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Alcohol's effect on the brain


Alcohol interferes with the brain’s communication pathways. This causes the loss of control that happens when we are drunk. 

In the longer term, drinking too much alcohol can damage, shrink or kill brain cells, changing the way the brain looks and works. If we drink heavily over a long period of time there can be longer-lasting changes or even permanent changes to the brain. 

What problems can alcohol cause with the brain?

The symptoms of brain damage include:

  • Poor memory
  • Coordination problems
  • Problems with temperature control
  • Mood changes
  • Learning and concentration difficulties
  • Mental health problems, like anxiety and depression

Alcohol can affect the brain in different ways to cause these problems:

  • The alcohol can upset the brain’s chemistry. For example, it can lower the level of the mood-control chemical serotonin in the brain, which can lead to symptoms of depression.1
  • Alcohol may stop new brain cells developing.2
  • Alcohol, a neurotoxin, can cause damage to nerve cells and blood vessels, leading to brain shrinkage.
  • People who drink heavily, especially people who are dependent on alcohol, can have a deficiency of the vitamin B1 (thiamine).3 Thiamine deficiency can cause serious conditions like Wernickes-Korsakoff’s Syndrome.


Wernickes-Korsakoff’s Syndrome is a brain disorder. It is caused by a lack of vitamin B1 (thiamine). Many dependent drinkers lack vitamin B1, partly because their diet may be poor and also because alcohol affects the body’s ability to absorb and use vitamin B1.

Wernickes-Korsakoff’s Syndrome includes two separate but related conditions: Wernickes Encephalopathy and Korsakoff’s Amnesic Syndrome.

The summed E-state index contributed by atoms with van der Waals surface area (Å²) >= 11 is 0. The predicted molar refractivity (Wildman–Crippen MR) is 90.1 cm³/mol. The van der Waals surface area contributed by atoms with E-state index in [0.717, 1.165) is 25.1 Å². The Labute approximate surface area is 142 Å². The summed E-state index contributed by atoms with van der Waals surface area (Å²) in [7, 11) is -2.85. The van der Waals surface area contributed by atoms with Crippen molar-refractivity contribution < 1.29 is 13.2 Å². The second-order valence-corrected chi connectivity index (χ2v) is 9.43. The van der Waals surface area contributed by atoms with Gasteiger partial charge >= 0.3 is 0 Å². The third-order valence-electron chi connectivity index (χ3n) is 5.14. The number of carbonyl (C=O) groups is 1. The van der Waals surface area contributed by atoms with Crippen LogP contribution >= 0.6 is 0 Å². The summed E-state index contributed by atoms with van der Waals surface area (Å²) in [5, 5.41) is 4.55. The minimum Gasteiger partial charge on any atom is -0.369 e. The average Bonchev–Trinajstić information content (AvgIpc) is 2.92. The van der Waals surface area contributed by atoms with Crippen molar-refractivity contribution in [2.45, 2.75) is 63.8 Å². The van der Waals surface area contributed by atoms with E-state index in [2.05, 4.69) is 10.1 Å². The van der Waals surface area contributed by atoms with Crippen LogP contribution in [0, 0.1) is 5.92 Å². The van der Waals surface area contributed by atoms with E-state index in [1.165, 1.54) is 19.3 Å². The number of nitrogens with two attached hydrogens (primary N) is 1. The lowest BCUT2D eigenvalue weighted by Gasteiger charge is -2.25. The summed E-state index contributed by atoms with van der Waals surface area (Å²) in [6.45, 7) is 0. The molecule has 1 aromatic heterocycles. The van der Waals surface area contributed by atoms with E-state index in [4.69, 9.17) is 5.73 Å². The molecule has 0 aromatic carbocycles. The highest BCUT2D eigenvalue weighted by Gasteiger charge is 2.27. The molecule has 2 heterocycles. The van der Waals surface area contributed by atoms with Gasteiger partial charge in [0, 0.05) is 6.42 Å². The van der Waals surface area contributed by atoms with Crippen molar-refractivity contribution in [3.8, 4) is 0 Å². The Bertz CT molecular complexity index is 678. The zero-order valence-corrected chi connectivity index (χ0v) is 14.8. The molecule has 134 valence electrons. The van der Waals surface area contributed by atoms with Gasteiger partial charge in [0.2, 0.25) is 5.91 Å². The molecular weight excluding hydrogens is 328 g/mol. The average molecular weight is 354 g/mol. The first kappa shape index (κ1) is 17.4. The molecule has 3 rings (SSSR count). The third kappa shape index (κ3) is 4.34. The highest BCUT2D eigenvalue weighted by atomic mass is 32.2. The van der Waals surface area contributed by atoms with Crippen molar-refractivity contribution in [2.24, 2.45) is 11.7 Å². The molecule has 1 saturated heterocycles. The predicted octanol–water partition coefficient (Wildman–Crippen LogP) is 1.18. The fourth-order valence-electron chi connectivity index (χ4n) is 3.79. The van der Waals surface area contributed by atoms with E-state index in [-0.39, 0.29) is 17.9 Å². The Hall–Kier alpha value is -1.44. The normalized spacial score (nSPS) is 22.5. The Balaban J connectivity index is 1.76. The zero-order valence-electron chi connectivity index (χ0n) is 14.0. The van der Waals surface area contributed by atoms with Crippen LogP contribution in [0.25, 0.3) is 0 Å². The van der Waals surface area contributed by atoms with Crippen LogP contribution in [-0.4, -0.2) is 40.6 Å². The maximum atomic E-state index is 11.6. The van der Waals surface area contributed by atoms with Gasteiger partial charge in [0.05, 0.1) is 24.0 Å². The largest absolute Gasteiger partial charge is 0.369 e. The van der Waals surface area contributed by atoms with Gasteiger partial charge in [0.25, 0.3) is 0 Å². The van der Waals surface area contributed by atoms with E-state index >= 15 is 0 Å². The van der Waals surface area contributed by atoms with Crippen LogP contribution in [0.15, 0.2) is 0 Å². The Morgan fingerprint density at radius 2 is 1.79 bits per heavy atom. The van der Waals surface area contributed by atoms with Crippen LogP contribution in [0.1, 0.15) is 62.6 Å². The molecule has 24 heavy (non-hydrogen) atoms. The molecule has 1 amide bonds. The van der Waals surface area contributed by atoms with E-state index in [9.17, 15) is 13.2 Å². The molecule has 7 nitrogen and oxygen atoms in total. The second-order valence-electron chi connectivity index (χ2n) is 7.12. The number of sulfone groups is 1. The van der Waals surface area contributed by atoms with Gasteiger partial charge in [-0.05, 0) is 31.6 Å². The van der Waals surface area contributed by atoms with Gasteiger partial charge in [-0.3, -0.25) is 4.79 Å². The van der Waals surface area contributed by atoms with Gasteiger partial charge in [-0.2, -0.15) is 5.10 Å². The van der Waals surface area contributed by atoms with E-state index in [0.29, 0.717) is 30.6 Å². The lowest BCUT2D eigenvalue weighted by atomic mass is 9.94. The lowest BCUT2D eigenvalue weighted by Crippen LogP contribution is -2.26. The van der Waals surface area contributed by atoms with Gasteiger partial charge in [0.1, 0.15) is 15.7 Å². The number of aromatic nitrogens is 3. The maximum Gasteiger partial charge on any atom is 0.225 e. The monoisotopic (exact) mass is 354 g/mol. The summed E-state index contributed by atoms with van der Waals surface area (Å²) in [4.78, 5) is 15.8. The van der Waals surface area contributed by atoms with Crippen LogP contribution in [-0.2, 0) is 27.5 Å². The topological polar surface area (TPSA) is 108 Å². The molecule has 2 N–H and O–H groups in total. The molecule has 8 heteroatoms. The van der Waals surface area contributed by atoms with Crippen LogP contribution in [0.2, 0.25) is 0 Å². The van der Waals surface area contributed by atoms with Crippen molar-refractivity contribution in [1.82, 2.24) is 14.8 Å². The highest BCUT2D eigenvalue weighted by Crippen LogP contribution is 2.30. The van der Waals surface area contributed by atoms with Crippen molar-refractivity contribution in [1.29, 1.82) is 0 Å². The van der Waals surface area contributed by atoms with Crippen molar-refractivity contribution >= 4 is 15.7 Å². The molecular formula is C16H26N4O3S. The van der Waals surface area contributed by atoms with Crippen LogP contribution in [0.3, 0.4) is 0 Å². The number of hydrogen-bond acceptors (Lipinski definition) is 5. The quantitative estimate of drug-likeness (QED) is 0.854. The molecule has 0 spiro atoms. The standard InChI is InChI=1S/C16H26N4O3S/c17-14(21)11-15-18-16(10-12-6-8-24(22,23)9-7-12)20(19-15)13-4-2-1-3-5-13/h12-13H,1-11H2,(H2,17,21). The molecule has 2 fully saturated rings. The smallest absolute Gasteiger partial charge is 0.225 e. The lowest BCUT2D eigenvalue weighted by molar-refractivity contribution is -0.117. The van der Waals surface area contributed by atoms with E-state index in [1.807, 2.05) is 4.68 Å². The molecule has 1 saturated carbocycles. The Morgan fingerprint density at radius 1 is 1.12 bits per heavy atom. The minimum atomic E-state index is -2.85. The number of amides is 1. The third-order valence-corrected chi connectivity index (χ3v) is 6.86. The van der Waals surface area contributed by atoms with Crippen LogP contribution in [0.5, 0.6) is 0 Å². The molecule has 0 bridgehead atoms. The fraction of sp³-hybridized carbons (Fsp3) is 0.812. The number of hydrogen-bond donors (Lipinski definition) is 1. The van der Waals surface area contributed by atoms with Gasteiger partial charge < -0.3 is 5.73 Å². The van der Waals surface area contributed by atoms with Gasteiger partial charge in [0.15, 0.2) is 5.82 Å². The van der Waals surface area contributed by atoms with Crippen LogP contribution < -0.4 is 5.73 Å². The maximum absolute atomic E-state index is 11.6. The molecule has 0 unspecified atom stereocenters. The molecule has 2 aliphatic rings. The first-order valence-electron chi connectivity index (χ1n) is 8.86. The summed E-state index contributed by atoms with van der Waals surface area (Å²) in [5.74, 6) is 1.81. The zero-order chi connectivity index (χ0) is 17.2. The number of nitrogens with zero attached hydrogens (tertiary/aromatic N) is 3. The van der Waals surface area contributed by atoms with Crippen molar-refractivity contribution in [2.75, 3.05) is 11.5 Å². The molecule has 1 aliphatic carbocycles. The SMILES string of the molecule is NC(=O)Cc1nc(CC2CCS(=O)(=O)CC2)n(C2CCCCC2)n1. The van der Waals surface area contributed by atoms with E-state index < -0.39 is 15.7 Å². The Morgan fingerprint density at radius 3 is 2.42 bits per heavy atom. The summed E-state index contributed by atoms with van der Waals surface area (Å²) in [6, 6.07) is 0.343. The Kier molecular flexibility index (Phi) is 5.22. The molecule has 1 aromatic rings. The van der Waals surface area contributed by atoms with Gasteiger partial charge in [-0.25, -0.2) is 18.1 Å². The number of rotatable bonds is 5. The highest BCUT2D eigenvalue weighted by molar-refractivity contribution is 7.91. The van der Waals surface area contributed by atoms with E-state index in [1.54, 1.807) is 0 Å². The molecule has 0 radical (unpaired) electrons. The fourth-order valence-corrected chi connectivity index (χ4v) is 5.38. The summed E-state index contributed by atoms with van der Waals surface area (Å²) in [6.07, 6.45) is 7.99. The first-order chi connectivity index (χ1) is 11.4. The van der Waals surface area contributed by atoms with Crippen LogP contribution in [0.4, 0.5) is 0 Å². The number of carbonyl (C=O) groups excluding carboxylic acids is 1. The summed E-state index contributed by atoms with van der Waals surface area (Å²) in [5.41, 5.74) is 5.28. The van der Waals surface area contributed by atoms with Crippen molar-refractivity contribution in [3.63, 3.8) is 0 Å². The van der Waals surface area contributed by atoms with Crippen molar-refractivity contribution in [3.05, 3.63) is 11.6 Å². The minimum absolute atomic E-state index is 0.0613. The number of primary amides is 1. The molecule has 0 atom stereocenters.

Wernicke’s-Encephalopathy is a short-lived but life threatening condition. It causes three main symptoms:

  • Muscle problems (ataxia) – Legs may tremble or the person may walk with his/her legs spread wide apart.
  • Changes in eye movements – Not being able to move the eyes normally, jerking movements in the eyes, double vision.
  • Confusion – Being confused and not understanding what’s happening

If you notice any of these symptoms, it’s important to see a doctor straight away. If not treated, Wernickes-Encephalopathy can cause death or can lead to the development of Korsakoff-Amnesic Syndrome.

Korsakoff’s-Amnesic Syndrome

Korsakoff’s-Amnesic Syndrome is a longer-term brain disorder. It causes the following symptoms:

  • Memory problems – Not being able to remember things, create new memories, or learn new information. Forgetting things a short time after they happened.
  • Making things up – Filling up gaps in the memory with made-up stories.
  • Hallucinations – Seeing or hearing things that aren’t there.

Can you reverse brain damage caused by alcohol?6

In most types of brain damage caused by alcohol, it’s possible to recover completely or partially by stopping drinking (and taking supplements, if there is a vitamin deficiency).

Around a quarter of people will recover fully, a quarter will make a significant recovery, and a quarter will make a partial recovery.

For around a quarter of people, the changes will be permanent.

What can I do to reduce my risk?

Stay within low risk drinking guidelines and avoid binge drinking

This can prevent problems happening and improve symptoms you may already have. In many cases, damage to the way your brain works can be reversed by staying within low-risk drinking guidelines.

Be alert for signs of brain damage

Spotting signs of brain damage early can improve the chances of recovery.

See for signs to watch

Take vitamin B1 (thiamine) supplements if you have memory problems or you drink heavily

Try to cut down or stop for a while

If you feel your drinking may be affecting your mental functions or your mental health, you could cut down and see if things improve. For tips on cutting down, click here.

If you have trouble stopping or cutting down or feel you need extra support, talk to your GP or see our section on dependence.


It's a no brainer - Alcohol and your brain.pdf (size 424.8 KB)

Pregnancy - Alcohol and the developing brain__.pdf (size 436.9 KB)

Alcohol and brain development in childhood__.pdf (size 273.3 KB)

Alcohol and the teenage brain.pdf (size 489.2 KB)

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1 6B Getachew, S R Hauser, R E Taylor, Y Tizabi, “Alcoholinduced depressive-like behaviour is associated with cortical norepinephrine reduction”, Pharmacology Biochemistry and Behaviour, (Oct 2010), Vol 96 No 4, pp. 395 - 401
3 Morgan, M.Y. Alcohol and nutrition. British Medical Bulletins 38:21–29, 1982.
4 Morgan, M.Y. Alcohol and nutrition. British Medical Bulletins 38:21–29, 1982.

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